West Africa Peoples Organisation

One hundred (100) delegates from West African nation-states, and Observers from fraternal organisations in Africa.

Our Mission

As a foremost anti-imperialist network, our mission is to promote regional unity across West Africa


Our ultimate aim is to mobilze the working peoples of West Africa to end poverty, inequality, corruption, discrimination and violence inflicted on the region by centuries of colonialist and anti-imperialist domination.


  • To unite our struggles across borders by promoting the Pan-Africanist agenda
  • To provide unalloyed solidarity to the working class by confronting imperialists and colonial forces as one
  • To provide leadership to our people in protecting and advancing development and ensuring that they can resist oppression
  • To build a new West Africa with the people and for the people.

  • who we are

    We are a network of Pan-Africanist formations, political parties and broad anti-imperialist and progressive movements across West Africa drawn from organized labour unions, farmers, women movements, youth and cultural organizations.


    Comrades, any accurate history of West Africa will acknowledge that our roots go back thousands of years to the dawn of civilisation and culture and not simply to the arrival of Europeans on our lands 500 years ago. We were not “discovered” by anybody. West Africa participated independently in humanity’s rise from hunter-gatherer to farmer, from primitive communalism to slave and feudal-type societies. We built cities, states, federations, and empires.

    West Africa independently developed science, technology, religions, universities, and legal systems.   Of course, our people were not angels or “noble savages”.  Our pre-imperialist history is as bloody and oppressive as the pre-industrial history of other peoples around the world.  We had class exploitation and oppression.  We had forms of slavery and gender oppression.  We fought wars.  And we resisted these terrible institutions. We both scaled the giddy heights and plumbed the miserable depths of the human development experience – the same as contemporaries worldwide.  The point is that this was an authentic independent experience.  It was development.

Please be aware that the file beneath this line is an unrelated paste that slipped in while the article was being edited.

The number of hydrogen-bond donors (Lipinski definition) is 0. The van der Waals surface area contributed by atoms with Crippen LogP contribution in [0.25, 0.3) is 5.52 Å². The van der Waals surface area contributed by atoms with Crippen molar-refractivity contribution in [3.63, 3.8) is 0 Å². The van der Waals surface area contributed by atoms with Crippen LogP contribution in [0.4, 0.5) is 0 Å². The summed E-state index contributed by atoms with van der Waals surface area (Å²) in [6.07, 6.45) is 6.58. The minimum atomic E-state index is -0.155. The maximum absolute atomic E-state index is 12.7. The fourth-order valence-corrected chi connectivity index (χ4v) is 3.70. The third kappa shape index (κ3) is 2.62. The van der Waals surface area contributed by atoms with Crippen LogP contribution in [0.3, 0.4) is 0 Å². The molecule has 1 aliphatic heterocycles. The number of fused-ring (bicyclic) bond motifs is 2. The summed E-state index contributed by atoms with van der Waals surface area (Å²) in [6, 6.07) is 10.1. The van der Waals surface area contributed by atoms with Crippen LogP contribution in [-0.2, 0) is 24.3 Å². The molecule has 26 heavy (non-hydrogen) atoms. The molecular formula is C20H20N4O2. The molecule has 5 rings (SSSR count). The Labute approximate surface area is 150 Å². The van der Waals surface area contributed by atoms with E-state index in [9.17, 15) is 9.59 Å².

However, Comrades, the last 500 years have been a period of destruction and humiliation for West Africa.  We suffered centuries of slavery and slave trading – a system that reduced Africans to commodities brutally, killed or captured, imprisoned, exported, and sold, in strange lands, as field animals.  When slavery became impossible because of African resistance and significant shifts in North American capitalism, Imperialism transitioned West Africa to colonialism.  Europe carved up our entire continent brutally and inorganically to facilitate monopoly looting of our resources and to forestall a European war.  Our transported brothers and sisters, once slaves, became oppressed second or third-class citizens in the Americas in their new countries.  We who remained in Africa were deprived of sovereignty and made second-class citizens in our own lands.  Imperialists reorganised our societies in many overt and subtle ways for their profit and to limit our will and capacity to resist.  But resist we did.  And we were slaughtered by what we are now pleased to call our “Development Partners” in the interest of European Capital.  


    Imperialism plunged the world into two disastrous world wars. These wars restructured global capitalism again, leaving European capital too weak to repress African resistance, exclude other capitalist states, especially the US and remain profitable. Imperialism, therefore, staged a tactical retreat to neo-colonialism under which African exploitation and oppression continued, supervised now by treacherous imperialist-socialised local elites wielding Western-designed institutions – a sop to

    popular demands for liberty.  We have endured and resisted neo-colonialism for almost 70 years now. 

    However, comrades, neo-colonialism, never more than a tactical experiment, has run its course.  The combination of our continuing resistance, the deep internal crisis of the global capitalist system, and the emergence or re-emergence of powerful new global forces like China and Russia (and the other BRICS) threatens the preferential access that neo-colonialism guaranteed the West.  At the very least, West African elites are finding that they have new options for exploiting our people that are not controlled by the hypocrisy of the West and seek to expand this “freedom” from Western hegemony.  The question is, what lies ahead? 


    Comrades, Imperialism’s agenda is clear. It is to resume direct colonial control of West Africa – by military force if necessary. And comrades, military force will be required to repress social resistance and exclude the West’s competitors effectively. Our future is a difficult one. The United States and all the major European powers are already engaged militarily on our soil under a series of shameful “status of forces” and “Security Cooperation and Assistance” agreements. These agreements directly deny